Our Short Story Month series continues by celebrating those stories that make us think twice about what we’ve read – those stories that sit marinating in our minds, and like a fine wine, open up more with time. The Third Person by Emily Anglin, and The Jokes by Stephen Thomas, are collections that contain exactly those sorts of stories. Anglin and Thomas put us under the microscope and ask us to see the bigger picture. It will come into focus, if you look closely enough.
Read these collections if you are open-minded, have a fun sense of humour, are drawn to the weird or unsettling, and believe the devil is in the details.
The Third Person by Emily Anglin
In The Third Person, a collection of uncanny short stories by Emily Anglin, a sequence of tense professional and personal negotiations between two people is complicated when a third person arrives. Within these triangulated microworlds, disorienting gaps open up between words and reality: employees dissolve from job titles, neighbours overstep comfortable boundaries, voices distanced by space or time make their presence felt. Uneasiness builds among these separate but entangled lives.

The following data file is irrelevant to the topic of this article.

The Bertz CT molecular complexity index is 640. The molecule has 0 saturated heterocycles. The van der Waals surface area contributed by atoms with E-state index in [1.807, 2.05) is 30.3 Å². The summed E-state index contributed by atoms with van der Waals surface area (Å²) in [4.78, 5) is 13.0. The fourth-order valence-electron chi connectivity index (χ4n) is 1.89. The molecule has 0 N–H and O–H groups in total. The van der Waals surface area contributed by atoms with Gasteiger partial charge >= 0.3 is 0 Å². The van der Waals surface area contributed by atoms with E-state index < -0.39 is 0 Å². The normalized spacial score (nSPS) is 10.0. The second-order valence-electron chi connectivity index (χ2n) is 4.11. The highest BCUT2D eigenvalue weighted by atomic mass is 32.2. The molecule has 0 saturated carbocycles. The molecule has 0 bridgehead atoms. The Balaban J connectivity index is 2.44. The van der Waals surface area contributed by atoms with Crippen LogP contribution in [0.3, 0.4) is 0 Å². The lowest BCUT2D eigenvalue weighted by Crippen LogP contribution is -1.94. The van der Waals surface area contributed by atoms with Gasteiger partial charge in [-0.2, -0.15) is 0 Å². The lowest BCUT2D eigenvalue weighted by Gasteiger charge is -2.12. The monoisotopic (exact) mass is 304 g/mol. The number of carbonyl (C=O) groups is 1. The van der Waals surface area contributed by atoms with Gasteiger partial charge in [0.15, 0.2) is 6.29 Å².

Anglin’s darkly humorous stories contemplate situations in which characters refashion themselves to fit a new competitive milieu. The Third Person reveals how people can become complicit in these milieus, even desire them, often while being led into the loneliness they can instill.
The Jokes by Stephen Thomas
Like a series of moments in a social media–like ‘feed,’ this collection of very short stories riffs on the form of ‘the joke,’ but as this might be understood by the best culture-critical comedians of our time: Andy Kaufman, Stephen Wright, Jon Stewart, Richard Pryor. Much like those stand-up artists who sanctified the joke-form, these stories deal with intense subjects, yet with a kind of SSRI-like placidity that allows readers to cling to each word as the narratives unfold.
Sad and funny, hopeful and ecstatic, nostalgic and cerebral, the vignettes in The Jokes offer a very personal, yet amazingly relatable entry-point into some of the big ideas that trouble our times—gender identity, sexuality, life and death, and ways of being in the world.